On June 15, 2018, the White House issued a statement by the President confirming that the United States will impose an additional 25% customs duty on $50 billion worth of imports from China. The additional duty will be assessed on goods that “contain industrially significant technologies[,]” including those “related to China’s Made in China 2025 strategic plan to dominate the emerging high-technology industries[,]” according to the statement. The statement goes on to say that the additional duty is “essential to preventing further unfair transfers of American technology and intellectual property to China, which will protect American jobs. In addition, they will serve as an initial step toward bringing balance to the trade relationship between the United States and China.” Finally, the statement indicates that the United States will consider further additional duties if China retaliates (which it is expected to do).
Following the issuance of the White House statement, the US Trade Representative published a notice on its website containing the list of products/tariff classifications that will be subject to the additional 25% duty. The list is broken down into two pieces and focuses on “industrial” (not consumer) products.
The first piece contains 818 of the original 1,333 tariff classifications proposed in the list published on April 6, 2018. These 818 tariff classifications represent approximately $34 billion worth of imports from China and the additional 25% duty will be assessed beginning on July 6, 2018.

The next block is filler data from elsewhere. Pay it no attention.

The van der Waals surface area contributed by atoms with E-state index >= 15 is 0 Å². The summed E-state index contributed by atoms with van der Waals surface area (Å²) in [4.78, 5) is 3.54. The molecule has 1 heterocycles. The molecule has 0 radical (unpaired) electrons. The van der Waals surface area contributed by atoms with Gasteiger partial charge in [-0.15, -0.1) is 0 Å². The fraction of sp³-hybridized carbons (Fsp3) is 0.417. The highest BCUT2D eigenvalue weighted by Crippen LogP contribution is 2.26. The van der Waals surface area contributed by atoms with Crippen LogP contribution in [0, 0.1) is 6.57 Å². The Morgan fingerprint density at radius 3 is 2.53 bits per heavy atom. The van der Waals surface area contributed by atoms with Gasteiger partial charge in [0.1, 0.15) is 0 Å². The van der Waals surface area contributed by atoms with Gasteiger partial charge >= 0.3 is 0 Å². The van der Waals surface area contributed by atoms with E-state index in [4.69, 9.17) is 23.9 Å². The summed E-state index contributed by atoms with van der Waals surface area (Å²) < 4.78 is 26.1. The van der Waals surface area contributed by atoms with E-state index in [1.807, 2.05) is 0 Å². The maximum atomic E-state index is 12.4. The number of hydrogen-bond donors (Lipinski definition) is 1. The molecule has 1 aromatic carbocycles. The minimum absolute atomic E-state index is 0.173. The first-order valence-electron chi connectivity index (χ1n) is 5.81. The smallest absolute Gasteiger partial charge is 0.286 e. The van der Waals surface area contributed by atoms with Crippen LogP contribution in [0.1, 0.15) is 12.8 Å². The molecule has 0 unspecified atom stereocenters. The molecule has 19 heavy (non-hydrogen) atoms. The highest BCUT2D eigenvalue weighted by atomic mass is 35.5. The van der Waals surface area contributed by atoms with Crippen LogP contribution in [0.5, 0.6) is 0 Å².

The second piece contains 284 new tariff classifications identified by the interagency Section 301 Committee as benefitting from China’s industrial policies, including Made in China 2025. These 284 tariff classifications represent approximately $16 billion worth of imports from China. This list of tariff classifications will be subject to a new/separate public Federal Register notice and comment process (including a hearing). The details are expected to be published shortly. A decision will be made whether to impose additional duties on products on this second list thereafter.
The USTR notice also states that it will “soon provide an opportunity for the public to request exclusion of particular products from the additional duties subject to this action.” This process will be detailed in a subsequent Federal Register notice.
We recommend that all clients review both lists published by the USTR. We also recommend that clients keep their eye on the news. It is widely expected that China will retaliate by imposing duties on U.S. exports to China. In such a case, it is likely that the administration will seek to expand the second list of products subject to additional duties (the President had previously threatened to impose duties on an additional $100 billion worth of Chinese imports). Finally, it is also important to stay tuned for the Federal Register notice that will be published with additional details, including on the product exclusions process.